Breaking the Mold with Workplace Accommodations

Posted by Kim Cordingly on December 6, 2017 under Accommodations, ADAAA, Employers, Organizations, Products / Technology | Be the First to Comment

By: Brittany Lambert, Consultant – Sensory and Cognitive/Neurological Teams

The consultants on JAN’s sensory team frequently field questions regarding allergies and respiratory impairments. One common trigger for allergic reactions and respiratory distress is exposure to mold. Many employers are unsure of the appropriate steps to take upon learning that an employee has a sensitivity to mold. Is this an ADA issue? What accommodation options should be considered? These are just a couple of the questions employers may have while navigating the interactive process with an employee who is sensitive to mold.

What exactly is mold? According to the Centers for Disease Control and Prevention (CDC), there are several thousand species of fungi that are classified as molds. Some of the most common species of molds include Cladosporium, Penicillium, Alternaria, and Aspergillus. Mold spores are present virtually everywhere, but mold growth is particularly plentiful in warm places with lots of moisture and humidity. Buildings that have been subjected to water damage are especially prone to mold growth.

Many employers who contact JAN are unsure whether mold sensitivity is considered a disability under the ADA. The ADA does not include a list of medical conditions that are considered disabilities. Rather, it contains a general definition of disability. Under the ADA, a person with a disability is someone who:

  1. Has a physical or mental impairment that substantially limits one or more major life activities;
  2. Has a record of such an impairment; or
  3. Is regarded as having such an impairment.

In order to fall under the ADA’s protection, an individual must meet this definition. JAN provides additional guidance that may assist employers in making this determination.

The health consequences of mold exposure will vary from person to person. This means some individuals with mold sensitivity will meet the ADA’s definition of disability, and some will not. For those with relatively healthy immune systems, symptoms of exposure may be mild. The CDC states that the most common symptoms include nasal stuffiness, wheezing, coughing, and irritation to the eyes or skin. People who have respiratory impairments, mold allergies, or compromised immune systems may experience more severe symptoms. Individuals with asthma may be at increased risk for an asthma attack when exposed to mold. According to the Mayo Clinic, those with compromised immune systems may develop an allergic reaction or infection in the lungs after contact with Aspergillus spores. This disease, known as aspergillosis, can become very serious if the infection enters the blood vessels.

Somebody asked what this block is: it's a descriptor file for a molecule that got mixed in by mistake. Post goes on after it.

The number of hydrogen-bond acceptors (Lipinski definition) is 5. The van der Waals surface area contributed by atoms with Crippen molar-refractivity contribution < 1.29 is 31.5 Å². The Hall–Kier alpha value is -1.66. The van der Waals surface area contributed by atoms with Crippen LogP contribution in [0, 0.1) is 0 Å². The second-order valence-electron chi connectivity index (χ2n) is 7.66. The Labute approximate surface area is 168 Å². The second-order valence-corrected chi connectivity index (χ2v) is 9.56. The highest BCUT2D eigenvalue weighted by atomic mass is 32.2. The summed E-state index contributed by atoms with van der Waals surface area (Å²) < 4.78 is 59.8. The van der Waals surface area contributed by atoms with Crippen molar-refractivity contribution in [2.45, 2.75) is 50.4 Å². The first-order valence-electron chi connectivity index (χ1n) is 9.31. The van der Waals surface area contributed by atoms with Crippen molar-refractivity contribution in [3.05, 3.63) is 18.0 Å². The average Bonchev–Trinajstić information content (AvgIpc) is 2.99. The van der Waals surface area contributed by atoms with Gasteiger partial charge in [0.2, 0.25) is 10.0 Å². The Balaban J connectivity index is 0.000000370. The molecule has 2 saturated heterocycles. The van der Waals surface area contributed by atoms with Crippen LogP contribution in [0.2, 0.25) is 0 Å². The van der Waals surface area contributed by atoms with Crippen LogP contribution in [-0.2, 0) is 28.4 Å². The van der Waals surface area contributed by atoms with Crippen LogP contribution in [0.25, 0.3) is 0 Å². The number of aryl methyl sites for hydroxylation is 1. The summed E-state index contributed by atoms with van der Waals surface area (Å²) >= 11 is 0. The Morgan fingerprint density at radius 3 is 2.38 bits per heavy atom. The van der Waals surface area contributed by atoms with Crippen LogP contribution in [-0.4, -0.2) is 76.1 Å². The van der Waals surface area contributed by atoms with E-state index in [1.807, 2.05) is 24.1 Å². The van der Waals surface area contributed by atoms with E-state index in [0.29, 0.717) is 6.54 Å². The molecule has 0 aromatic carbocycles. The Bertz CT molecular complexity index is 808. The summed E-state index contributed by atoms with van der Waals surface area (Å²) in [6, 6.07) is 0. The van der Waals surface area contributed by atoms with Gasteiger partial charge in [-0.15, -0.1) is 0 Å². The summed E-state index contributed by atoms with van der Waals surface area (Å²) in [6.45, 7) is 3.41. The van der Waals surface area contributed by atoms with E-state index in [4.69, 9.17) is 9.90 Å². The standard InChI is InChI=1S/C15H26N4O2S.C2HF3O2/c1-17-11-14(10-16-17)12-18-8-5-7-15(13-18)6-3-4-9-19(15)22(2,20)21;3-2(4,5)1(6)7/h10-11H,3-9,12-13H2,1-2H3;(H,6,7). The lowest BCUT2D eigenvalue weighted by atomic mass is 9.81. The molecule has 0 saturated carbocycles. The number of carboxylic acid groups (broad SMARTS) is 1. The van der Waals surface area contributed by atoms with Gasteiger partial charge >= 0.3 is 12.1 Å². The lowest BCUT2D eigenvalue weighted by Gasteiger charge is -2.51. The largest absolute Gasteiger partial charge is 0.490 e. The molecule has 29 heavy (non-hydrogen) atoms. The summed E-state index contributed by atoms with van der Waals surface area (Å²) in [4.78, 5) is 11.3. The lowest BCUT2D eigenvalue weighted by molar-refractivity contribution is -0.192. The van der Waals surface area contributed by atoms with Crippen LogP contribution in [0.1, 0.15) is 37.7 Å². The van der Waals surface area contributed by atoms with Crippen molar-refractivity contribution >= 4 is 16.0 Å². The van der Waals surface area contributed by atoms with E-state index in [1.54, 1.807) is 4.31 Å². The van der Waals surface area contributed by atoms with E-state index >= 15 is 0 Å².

How can employers accommodate employees with mold sensitivity? Exposure to mold should be eliminated or reduced whenever possible. Mold remediation can be a good place to start. The Environmental Protection Agency (EPA) offers guidance on this process in its 2008 publication entitled Mold Remediation in Schools and Commercial Buildings. If the employer chooses to continue operations during the cleanup, it may be appropriate to move the employee to another location, or allow the employee to telework until the mold has been removed. Temporary job restructuring, as well as leave time, may also be effective.

After remediation has occurred, the employer should take appropriate steps to prevent future mold growth. It is critical to identify and address sources of moisture within the workplace. Installing a dehumidifier can help to eliminate excess moisture in the air. An air purifier with a High Efficiency Particulate Air (HEPA) filter may reduce the spread of allergens by trapping airborne mold spores. It can also be beneficial to consult with a heating, ventilation, and air conditioning (HVAC) specialist to ensure optimum air quality within the building. You can find an industrial hygienist in your area by using the American Industrial Hygiene Association’s Consultants Listing resource.

Masks can sometimes be an effective solution, but employers should consider this option carefully. While masks may work well for some employees, they pose significant concerns for others. Depending on the individual and the medical condition involved, masks may be contraindicated. We generally advise employees to consult with a medical provider to determine what options may be safe to use. Not all masks are created equal, and it’s important to choose an option that is designed to filter the irritant in question. Some employees may be uncomfortable with wearing a mask because it will be visible to others in the workplace. To avoid coercing employees into disclosing that they are receiving an accommodation, employers should not insist that employees use a mask unless an employee wishes to do so voluntarily. Employers should consider these factors when examining the effectiveness of this accommodation option.

It may be necessary to provide accommodations that allow the employee to manage symptoms if exposure does occur. The employee may benefit from additional breaks to use medication or get fresh air. A flexible schedule, including intermittent leave as needed, may also be effective.

Dealing with workplace mold can be challenging, but appropriate accommodations may help to ensure the safety, well-being, and productivity of employees. If you have further questions, feel free to contact JAN for an individualized consultation.

Additional Resources:

Accommodation and Compliance Series: Employees with Multiple Chemical Sensitivity (MCS) and Environmental Illness (EI)

Accommodation and Compliance Series: Respiratory Impairment

Searchable Online Accommodation Resource: Multiple Chemical Sensitivity (MCS)